The Library of Congress is so beautiful.
When taking photos now, I’m leaving them in my camera for a week, rather than uploading them to my computer at the end of every day, like I did when I was doing my Project 365 last year. It’s kind of fun at the end of the week to re-see what I had seen over the week.
This is what it looked like when I left for D.C. last Tuesday: Continue reading
I have a little while before I have to go to the airport, so I’m going to try to type up a little recap of my favorite programs at ASIL. [On edit: am finishing this up Saturday night, surrounded by candles, in honor of earth hour. My laptop is unplugged]. Also on edit: this will be a long post.
On Thursday I attended a panel called, “Espionage and the First Amendment after Wikileaks”. I had thought it would devolve into a shouting match, but everybody was surprisingly pleasant. They did not all agree about everything (although I think there was only one pro-government speaker – in fact, I thought he was a government lawyer, but I was wrong), but they managed to be civil, as well as informative, engaging, and entertaining. Continue reading
Had an enjoyable, if hectic, day in our nation’s capitol yesterday. Took the metro over to the Library of Congress in the morning (my flub there was in putting too much money on my fare cards. I found it difficult to figure out the little machines, in terms of how much you needed vs. had to purchase, and, of course, you don’t want to hold things up with your obvious tourist-itude, so I now have at least three fares-worth of cards that are likely to go unused. Ah, well). Had tours of some of the reading rooms there (I want to live in their main reading room), saw the old card catalog (seen above) – it is still used, because apparently when they made the transition to online, not all of the records made it, and they don’t know which ones are missing, and got a little private tour of the Law Library of Congress. Geek out!
Then I had to go do conference stuff, as mentioned yesterday. I will be manning our research kiosk today for a while; will let you know if I get any good questions. Or weird ones.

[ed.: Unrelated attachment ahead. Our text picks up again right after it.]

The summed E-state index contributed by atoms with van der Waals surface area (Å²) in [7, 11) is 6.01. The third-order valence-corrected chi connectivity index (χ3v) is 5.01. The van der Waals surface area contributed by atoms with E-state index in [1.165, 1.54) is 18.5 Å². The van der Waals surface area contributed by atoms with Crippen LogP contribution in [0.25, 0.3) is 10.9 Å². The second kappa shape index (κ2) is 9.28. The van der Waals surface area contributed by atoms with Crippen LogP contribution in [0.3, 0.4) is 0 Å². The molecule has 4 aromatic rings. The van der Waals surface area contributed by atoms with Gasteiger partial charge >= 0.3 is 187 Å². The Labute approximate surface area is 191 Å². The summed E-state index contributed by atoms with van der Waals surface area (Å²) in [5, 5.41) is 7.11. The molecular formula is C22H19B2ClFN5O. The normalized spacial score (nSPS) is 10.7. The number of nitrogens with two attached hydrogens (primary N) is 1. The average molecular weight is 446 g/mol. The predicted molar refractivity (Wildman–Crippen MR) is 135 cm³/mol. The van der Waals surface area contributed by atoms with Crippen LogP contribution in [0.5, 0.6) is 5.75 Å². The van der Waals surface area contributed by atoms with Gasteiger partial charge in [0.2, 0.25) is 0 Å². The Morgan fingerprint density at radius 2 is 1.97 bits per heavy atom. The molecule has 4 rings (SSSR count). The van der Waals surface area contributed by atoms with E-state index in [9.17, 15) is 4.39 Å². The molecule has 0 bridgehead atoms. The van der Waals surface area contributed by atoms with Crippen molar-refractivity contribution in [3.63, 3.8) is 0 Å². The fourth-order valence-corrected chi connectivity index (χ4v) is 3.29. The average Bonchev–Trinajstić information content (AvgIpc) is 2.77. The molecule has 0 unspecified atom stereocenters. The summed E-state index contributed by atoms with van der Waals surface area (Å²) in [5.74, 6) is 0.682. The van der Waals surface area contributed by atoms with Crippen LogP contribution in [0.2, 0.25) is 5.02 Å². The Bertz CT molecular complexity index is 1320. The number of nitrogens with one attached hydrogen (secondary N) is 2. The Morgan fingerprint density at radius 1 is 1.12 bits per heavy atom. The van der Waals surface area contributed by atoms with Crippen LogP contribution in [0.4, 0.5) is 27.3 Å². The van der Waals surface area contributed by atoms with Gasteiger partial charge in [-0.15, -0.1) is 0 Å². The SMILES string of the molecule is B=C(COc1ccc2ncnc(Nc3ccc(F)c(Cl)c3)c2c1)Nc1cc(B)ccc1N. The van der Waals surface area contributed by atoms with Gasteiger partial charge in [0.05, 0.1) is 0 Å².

Met a friend for dinner and some more Thai food. Had a good time discussing law librarianship, toddlers, and college angst. Got in just before the thunderstorms struck. But I’m not going to complain about them, because I guess we got struck with six inches of snow back home. Then I finished reading Desirable Daughters, by Bharati Mukherjee, which I’d started on the plane. I recommend it.
Again, will just post a few posts here, because formatting these links is a pain and a half on an iPad. For similar reasons, please forgive my unorthodox citation methods. It is even more difficult to cut and paste on this thing.
- Best Practices for Legal Education, The reality of the Socratic Method, A Response. Frankly, I don’t know why the Socratic method couldn’t be used on the practical level as well as, or in addition to, the theoretical one (surely it is practical to teach students to think carefully on their feet, as they will have to if they do appellate litigation?) but it now occurs to me that I’m not entirely sure I’ve ever seen the Socratic method employed well.
- Tom & Lorenzo, Michelle Obama in Chile. I love her style.
- LLRX, Emerging Legal Issues in Social Media, part II. A listing of posts, including links to law review articles and judicial opinions, regarding social media and the law (such as Tweeting jurors, Facebooking workers’ comp claimants, etc.).
Note to self: don’t wear your pretty belts with the big silver buckles into federal buildings or the airport anymore.